A Little Town and a Little Girl

Cook Street

Cook Street crossed Fort Street just before the point at which a better class of houses mounted the Fort Street Hill and made it residential.

A few semi-nice houses did trickle round the corner of Fort into Cook but they got smaller, poorer and scarcer as Cook Street went south. At Fairfield Road Cook stopped being a street at all except on the town map in the City Hall. In reality, from Fairfield Road to the sea, it was nothing but a streak of skunk-cabbage bog running between King’s and Smith’s dairy farms. Cows peered through the farm fence bars at the luscious greenery in the “street” where bushes were so snarled and tangled together that down there in the greasy bog among the skunk-cabbages they could not tell which root was theirs.

In summertime the swamp dried out somewhat, enough at least for the stout shoes of school children to tramp a crooked little path through its centre. Skirting puddles and nobbledy roots, among which lurked dank smells of cat-flower and skunk-cabbages, this path was a short cut to school.

In winter, if there was much rain, this so-called “Street” and the low-lying fields on either side lay all drowned together under a stretch of water which was called King’s Pond. After several good frosts people went there to skate.

When James’ Bay mud flats had become too “towny” to be a rubbish heap any more, the little two-wheeled, one-horse dump-carts trundled their loads of garbage to the unmade end of Cook Street and spilled it among the boggy ooze. Each load of rubbish built foothold as it went. The horse clung with his hooves to the last load while he spilt the next. The little blue carts tipped and splattered, tipped and splattered their contents over the edge. Every load helped to build a foundation for Cook street, rubbish pounded to solidity by horses’ hooves and children’s boots. The street formed slowly, working from its middle and firming gradually to the fence on either side. Occasionally clay discarded from some building excavation was thrown on top to solidify wash boilers and stoves, old kettles and beds. It took all our school years for rusty iron to flake into dust. Soft things rotted and grew fungi or dissolved to a kind of jelly which by and by hardened and powdered to dust.

It took years to steady the underneath of Cook Street between Fairfield and Dallas Road. Here the map said that Cook Street stopped and the sea bounced and bellowed along the pebbly beach under the cliffs.

When I exercised the pony, old Johnny, after school hours I loved to ride through the Cook Street chaos of garbage. High and safe on the horse’s back I could look down into it and see wild rose bushes forcing their blooms up through lidless cook-stoves and skunk-cabbage peeping out of bottomless perambulators, beds tipped at any angle, their years of restfulness all finished and done with.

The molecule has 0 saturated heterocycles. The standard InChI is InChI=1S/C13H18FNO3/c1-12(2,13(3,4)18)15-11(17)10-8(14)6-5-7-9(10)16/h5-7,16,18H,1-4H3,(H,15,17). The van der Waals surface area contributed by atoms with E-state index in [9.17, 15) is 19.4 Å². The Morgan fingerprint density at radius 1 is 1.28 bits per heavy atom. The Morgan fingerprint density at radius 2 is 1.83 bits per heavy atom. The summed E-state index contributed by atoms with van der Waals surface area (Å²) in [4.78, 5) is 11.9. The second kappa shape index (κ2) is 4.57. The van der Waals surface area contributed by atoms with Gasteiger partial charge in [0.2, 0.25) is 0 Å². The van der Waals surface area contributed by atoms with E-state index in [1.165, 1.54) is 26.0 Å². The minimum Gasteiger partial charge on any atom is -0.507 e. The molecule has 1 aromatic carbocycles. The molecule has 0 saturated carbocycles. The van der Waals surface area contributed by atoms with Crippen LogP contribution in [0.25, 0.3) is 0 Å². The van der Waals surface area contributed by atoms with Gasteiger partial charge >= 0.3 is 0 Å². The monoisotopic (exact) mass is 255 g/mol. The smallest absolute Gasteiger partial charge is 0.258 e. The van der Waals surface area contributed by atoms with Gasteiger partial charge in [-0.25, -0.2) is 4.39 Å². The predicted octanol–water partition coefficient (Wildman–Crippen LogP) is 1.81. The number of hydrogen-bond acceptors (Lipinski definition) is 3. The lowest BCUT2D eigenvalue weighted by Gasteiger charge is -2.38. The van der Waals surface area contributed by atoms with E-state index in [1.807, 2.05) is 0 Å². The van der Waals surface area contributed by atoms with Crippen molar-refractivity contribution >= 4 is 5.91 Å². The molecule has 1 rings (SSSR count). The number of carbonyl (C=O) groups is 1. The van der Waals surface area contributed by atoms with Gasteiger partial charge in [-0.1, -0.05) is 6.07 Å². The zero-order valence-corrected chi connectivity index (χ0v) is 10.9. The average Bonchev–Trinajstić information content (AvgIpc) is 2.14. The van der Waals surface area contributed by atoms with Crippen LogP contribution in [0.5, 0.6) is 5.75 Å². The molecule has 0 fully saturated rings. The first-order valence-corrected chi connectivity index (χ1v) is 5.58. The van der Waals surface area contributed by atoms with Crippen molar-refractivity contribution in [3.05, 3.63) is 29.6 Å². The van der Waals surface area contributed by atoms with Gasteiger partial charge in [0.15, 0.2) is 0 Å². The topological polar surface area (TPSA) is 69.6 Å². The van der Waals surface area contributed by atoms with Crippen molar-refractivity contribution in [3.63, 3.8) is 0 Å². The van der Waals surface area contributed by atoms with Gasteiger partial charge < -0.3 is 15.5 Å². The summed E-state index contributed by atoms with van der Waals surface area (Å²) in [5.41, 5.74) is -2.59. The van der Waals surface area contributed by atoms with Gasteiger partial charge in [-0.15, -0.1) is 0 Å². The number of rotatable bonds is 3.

The harder the town grew, the more back-door rubbish there was. The clay-coloured, padded bonnet of half-crazy, half-negro old Teenie bobbed among the garbage while her stick poked and her claw-like hands clutched, ramming gleanings into her sack with derelict mutterings scarcely more audible than the click of disintegration amongst the decay in which she rooted. Teenie herself belonged to this sisterhood of discards. Back in her cabin she poured what she had rescued from her sack onto the floor, muttering and gibbering to the castoffs as if they were her friends.

At last the emptiness was flattened out of every discard, the chinks between were filled up with clay and Cook Street was hard and level; the Town drained and paved it and it became a finished highway running from the town to the sea. New houses set their faces to it, houses with flower gardens in front. All its cold cow farms moved out into the country.

Our town now had a mature garbage system which towed our horribles out to sea in barges. It seemed, though, that the old kettles and much of the rubbish got homesick: back they danced patiently riding wave after wave to the beach below Cook Street to lie there, hideous in broken nakedness, no soft spread of greenery to hide their ugliness.

As Cook Street progressed from cow farm to residential district she had a spell of being Chinese vegetable gardens. In the fields on either side patient, blue-jean figures worked from dawn till dark, bending over the soil, planting, weeding, watering by hand from wells. The water was carried in five-gallon coal oil cans, one on either end of a bamboo pole slung over the Chinaman’s shoulder. He stood the load among his vegetable rows and dipped a little to each plant.

When his vegetables were ready to market, the Chinaman put them into great bamboo baskets slung on each end of his pole. As he had carried water to his plants, so he carried vegetables to townspeople, going from door to door joggety-trot with baskets swaying.


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This work (The Book of Small by Emily Carr) is free of known copyright restrictions.